Analysis: China’s not shirking from chasing off dragon of inflation

IF inflation is a dragon that must be slain, China’s Premier Wen Jiabao has shown he is willing to sacrifice a part of the country’s most vital asset to do so – growth.

Cutting China’s 2012 economic growth target to 7.5 per cent at the start of the annual meeting of parliament last week says clearly that too rapid an expansion makes inflation too tough to contain, given the reforms needed to create widespread wealth.

That he did so in the week it was revealed that the annual rate of inflation in February receded to a 20-month low of 3.2 per cent, barely seven months after being twice that at a three-year peak of 6.5 per cent, speaks volumes about the gravity of price risks.

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“The fact that we’re talking about the question recognises the fact that it’s not a slam-dunk that the inflation beast has been tamed,” said Jeremy Stevens, China economist at Standard Bank in Beijing.

“The average January-February inflation rate is 3.9 per cent and only a fraction below the government’s target for the full year,” Mr Stevens said. “Most people believe that in the second half of the year the inflation rate picks up again.”

The growth and inflation trade-off is particularly pointed for Wen and the Communist Party leadership which justifies its one-party grip on power with the promise of stability and prosperity for the country’s 1.3 billion people, of whom most are poor and an estimated 10 per cent live on less than $1 per day. The country’s economic ascent has increasingly concentrated riches in the hands of an urban elite in the last decade, during which China has become the world’s second biggest economy and accumulated £2 trillion of official reserves – the largest store of foreign wealth on the planet.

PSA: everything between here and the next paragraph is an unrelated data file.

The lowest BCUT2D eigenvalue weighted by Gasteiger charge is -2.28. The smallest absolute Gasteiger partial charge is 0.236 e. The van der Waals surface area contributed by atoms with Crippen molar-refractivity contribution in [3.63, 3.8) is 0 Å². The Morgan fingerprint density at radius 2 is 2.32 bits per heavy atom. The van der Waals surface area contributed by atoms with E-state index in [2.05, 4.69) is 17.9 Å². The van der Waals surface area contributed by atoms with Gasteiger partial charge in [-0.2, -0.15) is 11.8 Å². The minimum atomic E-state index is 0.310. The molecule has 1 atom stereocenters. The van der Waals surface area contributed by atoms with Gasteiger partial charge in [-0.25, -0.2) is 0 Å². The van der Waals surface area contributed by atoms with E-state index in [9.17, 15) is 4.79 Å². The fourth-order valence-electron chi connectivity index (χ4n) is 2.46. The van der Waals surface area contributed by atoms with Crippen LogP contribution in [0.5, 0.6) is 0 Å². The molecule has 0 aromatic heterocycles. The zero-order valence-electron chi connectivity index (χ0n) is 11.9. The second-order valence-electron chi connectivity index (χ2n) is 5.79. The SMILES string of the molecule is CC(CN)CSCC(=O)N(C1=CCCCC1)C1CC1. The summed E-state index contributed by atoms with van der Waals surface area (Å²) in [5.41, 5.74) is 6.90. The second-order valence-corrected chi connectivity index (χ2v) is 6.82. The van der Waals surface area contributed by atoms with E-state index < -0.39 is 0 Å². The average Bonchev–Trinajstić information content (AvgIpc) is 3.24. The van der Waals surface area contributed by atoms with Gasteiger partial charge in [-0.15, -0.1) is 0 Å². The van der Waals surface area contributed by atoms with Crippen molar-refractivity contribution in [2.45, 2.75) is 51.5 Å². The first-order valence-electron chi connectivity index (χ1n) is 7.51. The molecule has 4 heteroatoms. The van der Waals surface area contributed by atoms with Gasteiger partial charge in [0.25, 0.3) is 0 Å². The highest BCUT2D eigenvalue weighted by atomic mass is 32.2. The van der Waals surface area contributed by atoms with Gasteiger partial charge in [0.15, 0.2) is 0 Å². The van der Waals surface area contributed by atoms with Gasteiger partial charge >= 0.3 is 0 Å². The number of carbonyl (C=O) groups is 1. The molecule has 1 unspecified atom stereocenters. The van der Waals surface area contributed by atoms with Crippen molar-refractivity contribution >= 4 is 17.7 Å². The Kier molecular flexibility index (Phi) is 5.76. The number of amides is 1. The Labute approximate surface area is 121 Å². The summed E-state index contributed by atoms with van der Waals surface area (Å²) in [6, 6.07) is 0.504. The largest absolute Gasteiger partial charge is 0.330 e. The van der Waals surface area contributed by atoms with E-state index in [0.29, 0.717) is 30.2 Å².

Wen needs wages for the country’s 800 million mainly low paid workers to rise quickly enough to help bridge the chasm between rich and poor, while pursuing painful structural reforms to increase domestic demand and cut dependence on volatile exports and foreign capital inflows.

And, because inflation is the surest way to ignite the social unrest that most worries the Party – given that the poor spend almost every penny of their income on basic essentials – he must do it while keeping a lid on costs.

Current predictions are that inflation will be within the government’s 4 per cent forecast for the year.

But with a dip down to 3.1 per cent by Q3, the implication is for a rebound in the last quarter, a worry for policymakers as most of the anticipated fall in the rate of inflation in the first half will come from the base effects of last year’s surge.

Analysts reckon China’s overall consumption growth will be 9.3 per cent in 2012, firmly ahead of forecasts for GDP growth at 8.5 per cent, meaning the whiff of inflation will be pretty strong in a £4.8 trillion economy that is bustling along quite speedily.